The History of New York State
Book II, Chapter IV

Editor, Dr. James Sullivan

Online Edition by Holice, Deb & Pam


#1 Van Pelt, Leslie's "History of Greater New York," I, 235-37.

#2 Todd, "Life of Joel Barlow," p. 233; Reigart, "Life of Robert Fulton," p. 174.

#3 Goodrich, "Picture of New York."

#4 King, "Memoirs of the Aqueduct."

#5 George W. Sheldon, "Harper's Magazine," 1903.

#6 Van pelt, "History of Grater New York," 342.

#7 T. F. Devoe, "Market Book," passim.

#8 Eugene Lawrence, in J. G. Wilson's "Mem. Hist. Of New York," 447, seq.

#9 "Crayon," 1858.

#10 Van Pelt, "His. Of Gr. New York," 408, seg.

#11 See Edelstein, "Life and Letters of William M. Tweed," passim; also New York "Times," "Staats Zeitung," and "Harper's Weekly," of current date.

#12 Van pelt, "Hist. Of New York," 461 seq.

#13 James A. Roberts, "New York in the Revolution,"; T. E. V. Smith, "City of New York in Year of Washington's Administration,"; Stevens, "Progress of New York in a Century," passim.

#14 Moss, "The American metropolis--From Knickerbocker Days to the Present Time," Vol. III.

#15 Wilson, "Mem. History of Greater New York," Vol. III, 593.

#16 T. E. V. Smith, "The city of New York in the Year of Washington's Inauguration," 244.

#17 The Federal Census of 1890 had made the population of the city 1,513,501, but the figures were disputed by the Democratic organization, which accused the Republican administration of minimizing the population. A second census taken by the police made the figure 1,710,715.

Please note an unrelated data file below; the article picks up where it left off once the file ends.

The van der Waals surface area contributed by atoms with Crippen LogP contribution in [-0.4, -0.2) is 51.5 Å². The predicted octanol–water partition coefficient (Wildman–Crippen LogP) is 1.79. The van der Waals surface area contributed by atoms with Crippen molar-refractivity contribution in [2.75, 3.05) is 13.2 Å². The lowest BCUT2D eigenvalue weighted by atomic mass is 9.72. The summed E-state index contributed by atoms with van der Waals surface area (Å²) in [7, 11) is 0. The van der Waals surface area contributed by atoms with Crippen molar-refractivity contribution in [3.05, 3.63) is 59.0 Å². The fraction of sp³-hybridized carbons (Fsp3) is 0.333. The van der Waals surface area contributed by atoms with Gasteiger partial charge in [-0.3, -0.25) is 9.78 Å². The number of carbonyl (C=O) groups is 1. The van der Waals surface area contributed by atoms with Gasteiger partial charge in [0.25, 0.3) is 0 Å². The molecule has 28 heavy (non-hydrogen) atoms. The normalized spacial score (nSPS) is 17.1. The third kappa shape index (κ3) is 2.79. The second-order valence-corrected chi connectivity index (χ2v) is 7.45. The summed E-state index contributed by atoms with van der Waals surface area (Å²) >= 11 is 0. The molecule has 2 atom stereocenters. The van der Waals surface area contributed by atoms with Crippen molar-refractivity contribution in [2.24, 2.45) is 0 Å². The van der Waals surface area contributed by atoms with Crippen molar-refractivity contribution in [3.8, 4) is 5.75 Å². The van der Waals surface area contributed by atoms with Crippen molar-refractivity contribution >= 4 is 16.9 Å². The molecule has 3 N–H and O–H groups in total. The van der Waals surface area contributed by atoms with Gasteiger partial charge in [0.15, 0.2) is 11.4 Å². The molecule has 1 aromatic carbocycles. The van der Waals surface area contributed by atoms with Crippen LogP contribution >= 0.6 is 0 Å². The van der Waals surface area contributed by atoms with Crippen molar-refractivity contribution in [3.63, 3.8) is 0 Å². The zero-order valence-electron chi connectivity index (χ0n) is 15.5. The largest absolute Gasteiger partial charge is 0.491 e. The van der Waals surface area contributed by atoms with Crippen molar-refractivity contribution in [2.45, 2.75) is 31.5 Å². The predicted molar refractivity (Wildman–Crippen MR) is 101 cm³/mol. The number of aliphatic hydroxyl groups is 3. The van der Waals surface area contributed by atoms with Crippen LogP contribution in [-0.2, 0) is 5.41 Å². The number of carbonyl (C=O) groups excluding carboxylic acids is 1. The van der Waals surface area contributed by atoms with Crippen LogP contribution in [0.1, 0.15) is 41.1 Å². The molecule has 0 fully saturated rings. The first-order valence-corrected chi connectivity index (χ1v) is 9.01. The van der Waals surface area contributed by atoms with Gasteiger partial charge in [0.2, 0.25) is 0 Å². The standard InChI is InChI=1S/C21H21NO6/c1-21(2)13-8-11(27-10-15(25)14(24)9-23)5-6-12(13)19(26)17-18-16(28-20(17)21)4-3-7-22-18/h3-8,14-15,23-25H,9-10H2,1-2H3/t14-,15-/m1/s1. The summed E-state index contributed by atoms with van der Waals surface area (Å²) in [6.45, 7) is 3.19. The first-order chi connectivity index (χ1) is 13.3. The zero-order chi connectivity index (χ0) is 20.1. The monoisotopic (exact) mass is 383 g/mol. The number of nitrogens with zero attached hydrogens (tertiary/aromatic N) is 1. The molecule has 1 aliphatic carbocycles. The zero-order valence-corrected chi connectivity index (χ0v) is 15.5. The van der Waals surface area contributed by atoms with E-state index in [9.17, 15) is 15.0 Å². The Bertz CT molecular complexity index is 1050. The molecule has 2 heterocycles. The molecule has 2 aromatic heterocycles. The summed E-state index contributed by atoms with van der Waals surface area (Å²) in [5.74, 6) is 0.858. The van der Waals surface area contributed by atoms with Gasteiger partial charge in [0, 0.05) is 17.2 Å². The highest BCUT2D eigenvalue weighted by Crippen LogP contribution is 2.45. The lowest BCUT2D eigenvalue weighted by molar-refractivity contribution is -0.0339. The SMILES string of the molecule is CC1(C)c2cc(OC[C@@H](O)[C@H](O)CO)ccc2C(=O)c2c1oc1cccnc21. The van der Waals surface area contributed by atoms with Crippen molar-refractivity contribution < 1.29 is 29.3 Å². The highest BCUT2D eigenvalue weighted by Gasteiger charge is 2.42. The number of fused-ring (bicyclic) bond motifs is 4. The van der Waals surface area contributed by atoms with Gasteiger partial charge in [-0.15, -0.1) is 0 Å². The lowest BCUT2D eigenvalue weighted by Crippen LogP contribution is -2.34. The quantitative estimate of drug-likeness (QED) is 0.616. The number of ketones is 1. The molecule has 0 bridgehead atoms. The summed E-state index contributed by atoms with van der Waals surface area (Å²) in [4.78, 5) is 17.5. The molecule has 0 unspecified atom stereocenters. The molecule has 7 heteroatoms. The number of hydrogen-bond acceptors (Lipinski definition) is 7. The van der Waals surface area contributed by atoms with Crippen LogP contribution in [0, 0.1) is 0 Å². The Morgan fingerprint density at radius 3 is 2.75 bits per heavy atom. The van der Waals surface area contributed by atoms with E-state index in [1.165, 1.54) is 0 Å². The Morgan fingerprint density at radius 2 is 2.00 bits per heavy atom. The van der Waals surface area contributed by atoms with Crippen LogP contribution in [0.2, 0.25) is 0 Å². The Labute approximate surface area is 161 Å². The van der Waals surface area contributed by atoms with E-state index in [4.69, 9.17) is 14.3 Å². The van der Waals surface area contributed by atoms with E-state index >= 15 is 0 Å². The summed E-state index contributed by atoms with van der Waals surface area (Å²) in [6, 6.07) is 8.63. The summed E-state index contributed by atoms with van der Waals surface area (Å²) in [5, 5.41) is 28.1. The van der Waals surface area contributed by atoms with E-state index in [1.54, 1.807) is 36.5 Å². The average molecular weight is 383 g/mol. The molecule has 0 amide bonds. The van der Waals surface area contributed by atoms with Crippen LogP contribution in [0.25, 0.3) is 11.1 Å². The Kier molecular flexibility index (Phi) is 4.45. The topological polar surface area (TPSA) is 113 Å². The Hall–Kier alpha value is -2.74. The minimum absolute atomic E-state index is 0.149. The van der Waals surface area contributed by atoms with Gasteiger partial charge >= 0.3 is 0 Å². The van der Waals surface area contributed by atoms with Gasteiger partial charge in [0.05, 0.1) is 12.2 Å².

#18 W. H. Birkmore, "Skeleton Construction Buildings" (New York, 1898); H. J. Burt, "Steel Construction" (Chicago, 1904).

#19 Van Pelt, "History of Greater New York," I, 525.

#20 These remarks written in 1897, sound a trifle naïve to people who are familiar with the vast caravansaries now dominating the city, the Commodore, the Pennsylvania, the Biltmore, the McAlpin, the Vanderbilt and the others. Yet it is clear that places like St. Denis appear just as wonderful when they first appeared as these later mammoth edifices appeared to us.

#21 following the advent of the automobile the horse speedway became a thing of the past. It took five years to lay our and cost $3,000,000. It has been modernized for motor car travel.

#22 These remarks show how keenly the need for a bridge over the Hudson was felt over twenty-five years ago. The project still belongs to the future.

#23 Van Pelt, "History of Greater New York,' I, 538 Seq. As to these last remarks about the subway it is to be noted that all these plans and greater have been realized.

#24 At present the teaching staff at the College of the City of New York is over 400, while the number of students is over 15,000. Figures like this, had they been able to foresee them, would have greatly astonished the school authorities in the nineties. And yet they are not so remarkable. We hear of something like 20,000 students in medieval universities.

#25 Van Pelt, "History of Greater New York," 551-52.

The History of New York State, Lewis Historical Publishing Company, Inc., 1927

Transcribed by Holice B. Young

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